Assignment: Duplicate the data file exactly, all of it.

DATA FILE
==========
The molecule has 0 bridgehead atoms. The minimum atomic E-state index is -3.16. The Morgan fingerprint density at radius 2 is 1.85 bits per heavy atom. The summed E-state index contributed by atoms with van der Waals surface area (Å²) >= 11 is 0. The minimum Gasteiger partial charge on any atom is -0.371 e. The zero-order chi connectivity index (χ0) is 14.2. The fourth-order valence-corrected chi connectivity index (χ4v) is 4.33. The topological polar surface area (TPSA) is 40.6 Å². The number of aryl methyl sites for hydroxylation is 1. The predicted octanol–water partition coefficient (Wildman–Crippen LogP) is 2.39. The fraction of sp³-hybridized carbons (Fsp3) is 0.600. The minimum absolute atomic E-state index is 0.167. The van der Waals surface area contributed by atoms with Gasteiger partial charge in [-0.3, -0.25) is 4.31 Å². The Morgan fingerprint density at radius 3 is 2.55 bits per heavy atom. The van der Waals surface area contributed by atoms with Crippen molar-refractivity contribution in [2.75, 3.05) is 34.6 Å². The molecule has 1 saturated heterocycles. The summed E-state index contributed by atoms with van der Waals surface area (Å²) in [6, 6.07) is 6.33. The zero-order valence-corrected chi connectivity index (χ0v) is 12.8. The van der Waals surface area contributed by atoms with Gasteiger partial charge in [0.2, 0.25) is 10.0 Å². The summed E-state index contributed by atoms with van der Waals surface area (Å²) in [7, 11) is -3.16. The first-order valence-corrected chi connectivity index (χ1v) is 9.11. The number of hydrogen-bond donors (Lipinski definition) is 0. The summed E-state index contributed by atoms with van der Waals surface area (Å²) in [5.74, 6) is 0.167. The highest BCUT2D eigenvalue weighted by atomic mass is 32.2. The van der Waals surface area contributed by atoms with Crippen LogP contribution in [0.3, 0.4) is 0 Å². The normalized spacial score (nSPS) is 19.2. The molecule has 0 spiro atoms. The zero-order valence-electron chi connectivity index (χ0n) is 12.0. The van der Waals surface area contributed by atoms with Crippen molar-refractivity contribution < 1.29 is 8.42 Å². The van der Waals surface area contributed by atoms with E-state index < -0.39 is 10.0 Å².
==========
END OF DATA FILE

The molecule has 0 bridgehead atoms. The minimum atomic E-state index is -3.16. The Morgan fingerprint density at radius 2 is 1.85 bits per heavy atom. The summed E-state index contributed by atoms with van der Waals surface area (Å²) >= 11 is 0. The minimum Gasteiger partial charge on any atom is -0.371 e. The zero-order chi connectivity index (χ0) is 14.2. The fourth-order valence-corrected chi connectivity index (χ4v) is 4.33. The topological polar surface area (TPSA) is 40.6 Å². The number of aryl methyl sites for hydroxylation is 1. The predicted octanol–water partition coefficient (Wildman–Crippen LogP) is 2.39. The fraction of sp³-hybridized carbons (Fsp3) is 0.600. The minimum absolute atomic E-state index is 0.167. The van der Waals surface area contributed by atoms with Gasteiger partial charge in [-0.3, -0.25) is 4.31 Å². The Morgan fingerprint density at radius 3 is 2.55 bits per heavy atom. The van der Waals surface area contributed by atoms with Crippen molar-refractivity contribution in [2.75, 3.05) is 34.6 Å². The molecule has 1 saturated heterocycles. The summed E-state index contributed by atoms with van der Waals surface area (Å²) in [6, 6.07) is 6.33. The zero-order valence-corrected chi connectivity index (χ0v) is 12.8. The van der Waals surface area contributed by atoms with Gasteiger partial charge in [0.2, 0.25) is 10.0 Å². The summed E-state index contributed by atoms with van der Waals surface area (Å²) in [7, 11) is -3.16. The first-order valence-corrected chi connectivity index (χ1v) is 9.11. The number of hydrogen-bond donors (Lipinski definition) is 0. The summed E-state index contributed by atoms with van der Waals surface area (Å²) in [5.74, 6) is 0.167. The highest BCUT2D eigenvalue weighted by atomic mass is 32.2. The van der Waals surface area contributed by atoms with Crippen LogP contribution in [0.3, 0.4) is 0 Å². The normalized spacial score (nSPS) is 19.2. The molecule has 0 spiro atoms. The zero-order valence-electron chi connectivity index (χ0n) is 12.0. The van der Waals surface area contributed by atoms with Crippen molar-refractivity contribution < 1.29 is 8.42 Å². The van der Waals surface area contributed by atoms with E-state index < -0.39 is 10.0 Å².